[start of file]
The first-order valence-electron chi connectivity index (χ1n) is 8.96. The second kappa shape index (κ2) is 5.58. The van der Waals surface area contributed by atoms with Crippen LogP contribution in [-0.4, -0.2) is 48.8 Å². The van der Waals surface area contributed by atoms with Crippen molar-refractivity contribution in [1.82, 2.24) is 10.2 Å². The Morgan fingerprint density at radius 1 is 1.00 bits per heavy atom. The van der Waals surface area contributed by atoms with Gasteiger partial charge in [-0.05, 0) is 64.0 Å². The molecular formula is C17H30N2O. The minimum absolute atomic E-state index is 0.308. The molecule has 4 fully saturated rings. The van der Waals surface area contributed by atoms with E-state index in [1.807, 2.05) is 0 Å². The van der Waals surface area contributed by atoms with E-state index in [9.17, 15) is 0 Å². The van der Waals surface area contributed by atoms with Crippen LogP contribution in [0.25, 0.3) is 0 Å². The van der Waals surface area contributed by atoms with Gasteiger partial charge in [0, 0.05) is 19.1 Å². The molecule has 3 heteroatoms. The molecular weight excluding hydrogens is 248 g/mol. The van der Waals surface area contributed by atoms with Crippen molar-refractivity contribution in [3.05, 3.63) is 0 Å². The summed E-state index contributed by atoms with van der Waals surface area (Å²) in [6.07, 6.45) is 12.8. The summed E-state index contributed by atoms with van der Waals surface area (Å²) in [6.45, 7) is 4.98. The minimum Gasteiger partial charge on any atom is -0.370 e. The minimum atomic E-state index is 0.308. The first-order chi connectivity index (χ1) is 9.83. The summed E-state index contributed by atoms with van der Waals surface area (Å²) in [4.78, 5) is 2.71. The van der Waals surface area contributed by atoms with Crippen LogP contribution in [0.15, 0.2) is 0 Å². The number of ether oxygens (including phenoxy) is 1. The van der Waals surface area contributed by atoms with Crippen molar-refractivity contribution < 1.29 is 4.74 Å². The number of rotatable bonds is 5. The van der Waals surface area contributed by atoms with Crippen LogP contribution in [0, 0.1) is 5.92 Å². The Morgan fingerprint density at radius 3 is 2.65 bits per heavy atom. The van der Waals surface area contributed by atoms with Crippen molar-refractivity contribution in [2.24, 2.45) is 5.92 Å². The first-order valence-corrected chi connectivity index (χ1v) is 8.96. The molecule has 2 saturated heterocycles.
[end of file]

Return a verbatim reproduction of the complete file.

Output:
The first-order valence-electron chi connectivity index (χ1n) is 8.96. The second kappa shape index (κ2) is 5.58. The van der Waals surface area contributed by atoms with Crippen LogP contribution in [-0.4, -0.2) is 48.8 Å². The van der Waals surface area contributed by atoms with Crippen molar-refractivity contribution in [1.82, 2.24) is 10.2 Å². The Morgan fingerprint density at radius 1 is 1.00 bits per heavy atom. The van der Waals surface area contributed by atoms with Gasteiger partial charge in [-0.05, 0) is 64.0 Å². The molecular formula is C17H30N2O. The minimum absolute atomic E-state index is 0.308. The molecule has 4 fully saturated rings. The van der Waals surface area contributed by atoms with E-state index in [1.807, 2.05) is 0 Å². The van der Waals surface area contributed by atoms with E-state index in [9.17, 15) is 0 Å². The van der Waals surface area contributed by atoms with Crippen LogP contribution in [0.25, 0.3) is 0 Å². The van der Waals surface area contributed by atoms with Gasteiger partial charge in [0, 0.05) is 19.1 Å². The molecule has 3 heteroatoms. The molecular weight excluding hydrogens is 248 g/mol. The van der Waals surface area contributed by atoms with Crippen molar-refractivity contribution in [3.05, 3.63) is 0 Å². The summed E-state index contributed by atoms with van der Waals surface area (Å²) in [6.07, 6.45) is 12.8. The summed E-state index contributed by atoms with van der Waals surface area (Å²) in [6.45, 7) is 4.98. The minimum Gasteiger partial charge on any atom is -0.370 e. The minimum atomic E-state index is 0.308. The first-order chi connectivity index (χ1) is 9.83. The summed E-state index contributed by atoms with van der Waals surface area (Å²) in [4.78, 5) is 2.71. The van der Waals surface area contributed by atoms with Crippen LogP contribution in [0.15, 0.2) is 0 Å². The number of ether oxygens (including phenoxy) is 1. The van der Waals surface area contributed by atoms with Crippen molar-refractivity contribution < 1.29 is 4.74 Å². The number of rotatable bonds is 5. The van der Waals surface area contributed by atoms with Crippen LogP contribution in [0, 0.1) is 5.92 Å². The Morgan fingerprint density at radius 3 is 2.65 bits per heavy atom. The van der Waals surface area contributed by atoms with Crippen molar-refractivity contribution in [2.24, 2.45) is 5.92 Å². The first-order valence-corrected chi connectivity index (χ1v) is 8.96. The molecule has 2 saturated heterocycles.